However, turbocharging an engine to improve its performance creates its own set of challenges. Routinely, manufacturers of turbocharged engines have lowered compression ratios to prevent detonation when the turbocharger is at full boost. Saab engineers have developed a turbocharging system that offers optimum engine performance -- whether the turbo is at full boost or not.

Thanks to Saab's unique Automatic Performance Control (APC), turbo performance can be kept to a maximum with any fuel quality -- without damaging the engine. In addition, the use of APC allowed Saab to design a turbocharged engine that has a compression ratio of 9.0:1, which is extremely high for a gasoline-powered passenger car turbocharged engine. In fact, the compression ratio of the Saab Turbo is higher than some other manufacturers' naturally-aspirated engines. This means that when the engine is not taking advantage of the turbocharger's boost, its fuel economy and performance is still better than other non-turbocharged engines.

The APC utilizes a microprocessor-controlled solenoid to regulate boost pressure. APC monitors the engine for signs of detonation, and at the onset of knock, the APC system directs the solenoid to the lower boost pressure. The ignition system also has the capacity to retard ignition timing under pressure. APC compensates for all grades of fuel so the engine runs well on any unleaded gasoline with an average octane rating of 87 or higher. Optimum performance is achieved with higher octanes, however.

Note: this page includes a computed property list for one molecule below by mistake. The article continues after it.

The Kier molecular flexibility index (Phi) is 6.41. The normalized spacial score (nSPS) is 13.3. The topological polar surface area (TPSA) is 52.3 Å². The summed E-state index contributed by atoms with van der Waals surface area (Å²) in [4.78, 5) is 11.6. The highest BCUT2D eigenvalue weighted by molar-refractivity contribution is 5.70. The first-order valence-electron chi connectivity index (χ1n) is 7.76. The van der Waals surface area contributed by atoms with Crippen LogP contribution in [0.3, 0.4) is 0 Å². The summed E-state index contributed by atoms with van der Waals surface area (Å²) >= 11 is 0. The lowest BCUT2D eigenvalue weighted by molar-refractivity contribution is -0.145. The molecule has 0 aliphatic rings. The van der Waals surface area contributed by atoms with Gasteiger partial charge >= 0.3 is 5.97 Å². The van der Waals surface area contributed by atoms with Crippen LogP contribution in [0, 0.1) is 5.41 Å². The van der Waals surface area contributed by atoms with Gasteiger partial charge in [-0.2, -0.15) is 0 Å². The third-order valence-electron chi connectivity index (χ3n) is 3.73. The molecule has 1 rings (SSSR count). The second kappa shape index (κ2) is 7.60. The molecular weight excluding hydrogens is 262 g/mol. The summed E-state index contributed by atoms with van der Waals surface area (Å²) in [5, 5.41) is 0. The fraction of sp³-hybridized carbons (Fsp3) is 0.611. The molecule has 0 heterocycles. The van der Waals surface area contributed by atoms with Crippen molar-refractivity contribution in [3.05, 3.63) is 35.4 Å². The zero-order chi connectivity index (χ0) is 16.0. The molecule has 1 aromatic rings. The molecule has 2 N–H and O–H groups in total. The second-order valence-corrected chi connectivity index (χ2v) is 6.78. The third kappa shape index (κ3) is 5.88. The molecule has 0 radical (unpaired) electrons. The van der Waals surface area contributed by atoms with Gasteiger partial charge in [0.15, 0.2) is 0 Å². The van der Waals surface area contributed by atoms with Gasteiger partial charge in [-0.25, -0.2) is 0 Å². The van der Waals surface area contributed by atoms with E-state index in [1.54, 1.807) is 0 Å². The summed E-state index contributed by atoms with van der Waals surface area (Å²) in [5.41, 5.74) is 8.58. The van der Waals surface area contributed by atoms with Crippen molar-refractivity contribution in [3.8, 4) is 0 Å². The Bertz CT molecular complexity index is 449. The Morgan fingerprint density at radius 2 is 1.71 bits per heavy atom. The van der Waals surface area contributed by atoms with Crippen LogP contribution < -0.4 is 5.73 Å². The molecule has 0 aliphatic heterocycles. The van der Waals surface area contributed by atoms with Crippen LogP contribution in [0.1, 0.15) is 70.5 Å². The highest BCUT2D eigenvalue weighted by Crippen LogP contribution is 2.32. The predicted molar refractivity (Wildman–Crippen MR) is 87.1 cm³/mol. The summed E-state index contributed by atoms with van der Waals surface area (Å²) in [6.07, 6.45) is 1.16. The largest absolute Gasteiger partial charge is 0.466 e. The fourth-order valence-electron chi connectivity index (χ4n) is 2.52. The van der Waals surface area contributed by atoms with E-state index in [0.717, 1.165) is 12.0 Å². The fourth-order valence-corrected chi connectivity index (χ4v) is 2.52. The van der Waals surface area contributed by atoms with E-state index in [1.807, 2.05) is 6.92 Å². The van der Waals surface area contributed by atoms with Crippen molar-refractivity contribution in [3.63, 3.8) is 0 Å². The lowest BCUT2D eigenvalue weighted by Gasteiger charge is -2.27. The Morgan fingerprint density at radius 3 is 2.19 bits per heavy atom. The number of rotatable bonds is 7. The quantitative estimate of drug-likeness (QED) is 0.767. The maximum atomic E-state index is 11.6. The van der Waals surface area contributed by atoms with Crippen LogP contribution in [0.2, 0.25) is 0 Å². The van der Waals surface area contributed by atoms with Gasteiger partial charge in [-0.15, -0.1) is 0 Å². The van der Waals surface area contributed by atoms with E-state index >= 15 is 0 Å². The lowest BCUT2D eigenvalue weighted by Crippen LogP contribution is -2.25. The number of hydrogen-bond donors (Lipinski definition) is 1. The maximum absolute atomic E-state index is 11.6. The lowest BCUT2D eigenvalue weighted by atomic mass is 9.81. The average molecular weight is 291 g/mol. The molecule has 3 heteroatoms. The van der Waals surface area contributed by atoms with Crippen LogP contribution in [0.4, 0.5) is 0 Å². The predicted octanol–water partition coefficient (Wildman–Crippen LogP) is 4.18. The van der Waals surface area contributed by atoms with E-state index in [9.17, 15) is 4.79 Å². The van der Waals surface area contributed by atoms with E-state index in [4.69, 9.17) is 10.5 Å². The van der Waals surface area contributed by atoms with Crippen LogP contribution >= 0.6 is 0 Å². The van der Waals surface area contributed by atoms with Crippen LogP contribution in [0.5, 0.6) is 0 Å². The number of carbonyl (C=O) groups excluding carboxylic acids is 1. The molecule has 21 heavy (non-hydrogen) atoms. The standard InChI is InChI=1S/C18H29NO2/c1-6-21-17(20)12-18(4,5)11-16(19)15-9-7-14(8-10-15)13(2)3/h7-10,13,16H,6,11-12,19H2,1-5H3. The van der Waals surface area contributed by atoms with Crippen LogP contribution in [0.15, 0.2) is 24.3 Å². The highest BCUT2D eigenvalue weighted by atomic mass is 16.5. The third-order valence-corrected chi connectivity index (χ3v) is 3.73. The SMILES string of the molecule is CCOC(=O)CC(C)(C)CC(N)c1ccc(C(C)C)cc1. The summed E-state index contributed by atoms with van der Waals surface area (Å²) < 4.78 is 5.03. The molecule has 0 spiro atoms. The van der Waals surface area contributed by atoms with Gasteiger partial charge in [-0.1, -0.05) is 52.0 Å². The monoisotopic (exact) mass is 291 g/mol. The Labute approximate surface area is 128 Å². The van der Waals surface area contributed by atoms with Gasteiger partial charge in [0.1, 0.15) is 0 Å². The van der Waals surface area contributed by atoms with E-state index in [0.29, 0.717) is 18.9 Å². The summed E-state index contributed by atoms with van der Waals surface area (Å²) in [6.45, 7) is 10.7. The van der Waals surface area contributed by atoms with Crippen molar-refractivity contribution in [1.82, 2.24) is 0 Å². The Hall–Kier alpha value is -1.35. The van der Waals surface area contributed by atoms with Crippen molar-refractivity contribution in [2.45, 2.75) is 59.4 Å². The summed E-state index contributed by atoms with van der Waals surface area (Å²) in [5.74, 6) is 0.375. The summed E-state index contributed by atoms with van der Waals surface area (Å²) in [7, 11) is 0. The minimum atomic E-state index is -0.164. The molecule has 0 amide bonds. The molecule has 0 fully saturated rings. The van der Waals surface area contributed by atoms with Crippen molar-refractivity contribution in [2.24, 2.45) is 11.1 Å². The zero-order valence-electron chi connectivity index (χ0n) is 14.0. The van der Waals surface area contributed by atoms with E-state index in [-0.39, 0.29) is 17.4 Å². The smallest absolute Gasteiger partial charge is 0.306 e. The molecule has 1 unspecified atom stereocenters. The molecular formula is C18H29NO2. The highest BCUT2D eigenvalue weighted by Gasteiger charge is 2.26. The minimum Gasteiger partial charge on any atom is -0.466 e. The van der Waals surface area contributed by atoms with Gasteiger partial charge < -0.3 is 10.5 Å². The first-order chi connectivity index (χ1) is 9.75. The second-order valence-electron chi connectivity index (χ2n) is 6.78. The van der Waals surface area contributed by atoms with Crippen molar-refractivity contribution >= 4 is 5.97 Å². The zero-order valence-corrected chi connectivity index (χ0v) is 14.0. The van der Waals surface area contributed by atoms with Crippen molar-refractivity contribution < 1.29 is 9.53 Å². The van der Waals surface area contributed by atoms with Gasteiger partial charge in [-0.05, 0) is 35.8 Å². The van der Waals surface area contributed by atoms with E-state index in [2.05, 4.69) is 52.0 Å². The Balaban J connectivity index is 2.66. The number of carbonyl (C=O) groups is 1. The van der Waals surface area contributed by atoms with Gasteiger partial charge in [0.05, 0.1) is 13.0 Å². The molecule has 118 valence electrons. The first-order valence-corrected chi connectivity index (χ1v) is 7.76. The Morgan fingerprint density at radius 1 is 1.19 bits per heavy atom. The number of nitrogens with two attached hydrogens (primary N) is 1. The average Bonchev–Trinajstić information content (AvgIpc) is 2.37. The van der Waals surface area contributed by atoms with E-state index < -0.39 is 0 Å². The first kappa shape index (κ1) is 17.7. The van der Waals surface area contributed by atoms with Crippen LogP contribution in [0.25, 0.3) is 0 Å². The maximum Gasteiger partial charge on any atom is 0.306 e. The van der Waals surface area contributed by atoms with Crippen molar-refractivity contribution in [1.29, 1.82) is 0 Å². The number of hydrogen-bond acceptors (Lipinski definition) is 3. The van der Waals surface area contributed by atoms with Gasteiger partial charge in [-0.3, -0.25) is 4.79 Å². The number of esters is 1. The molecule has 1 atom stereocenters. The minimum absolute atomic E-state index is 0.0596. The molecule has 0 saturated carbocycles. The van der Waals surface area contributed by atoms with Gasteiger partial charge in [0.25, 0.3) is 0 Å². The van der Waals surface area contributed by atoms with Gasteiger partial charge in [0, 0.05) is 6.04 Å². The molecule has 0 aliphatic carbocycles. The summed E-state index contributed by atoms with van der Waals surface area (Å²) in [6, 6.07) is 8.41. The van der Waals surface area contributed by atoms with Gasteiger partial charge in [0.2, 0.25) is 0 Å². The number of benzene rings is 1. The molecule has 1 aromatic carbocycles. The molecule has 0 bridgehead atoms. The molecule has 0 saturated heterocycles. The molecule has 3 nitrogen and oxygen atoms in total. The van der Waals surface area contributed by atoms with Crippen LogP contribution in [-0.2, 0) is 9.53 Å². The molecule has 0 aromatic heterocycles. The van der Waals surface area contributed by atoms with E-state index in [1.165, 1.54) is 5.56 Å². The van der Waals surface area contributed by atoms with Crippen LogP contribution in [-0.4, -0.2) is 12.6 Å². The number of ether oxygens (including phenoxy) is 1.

To further improve throttle response, certain 1990 Saab Turbos are equipped with one of two new turbochargers. The high- performance 900 SPG has a Mitsubishi TE05 whose low-end performance is enhanced by a recalibrated basic pressure setting. The 9000 Turbos are fitted with a new, reduced inertia Garrett T25 turbocharger which offers greater response at lower engine speeds. To improve the performance of all turbocharged Saab models, an intercooler is used to lower the temperature of the compressed intake air before it enters the engine. The lower the air temperature, the more dense the inlet charge and more fuel utilized efficiently. The result is more power. The Saab intercooler is an air-to-air variety and is mounted far forward in the engine compartment.

In addition, Saab utilizes a water-cooled bearing housing to handle the high level of heat that the turbocharger lubrication system must deal with. This helps keep the turbo's lubricating oil temperature down and adds to turbocharger reliability. An engine oil cooler is also incorporated.

Multivalve Efficiency

All Saabs have 16-valve, dual overhead camshaft engines with a cross-flow, alloy cylinder head. By utilizing two intake and two exhc-_ust valves per cylinder, Saab has optimized the breathing efficiency of its engines over conventional single intake and exhaust valve arrangements. In addition, valve mass is reduced, spark plug placement and combustion chamber shape are optimized. Thanks to the nearly upright position of the four valves and their small faces, the engineers were able to develop a dome-shaped chamber and place the spark plug in its center.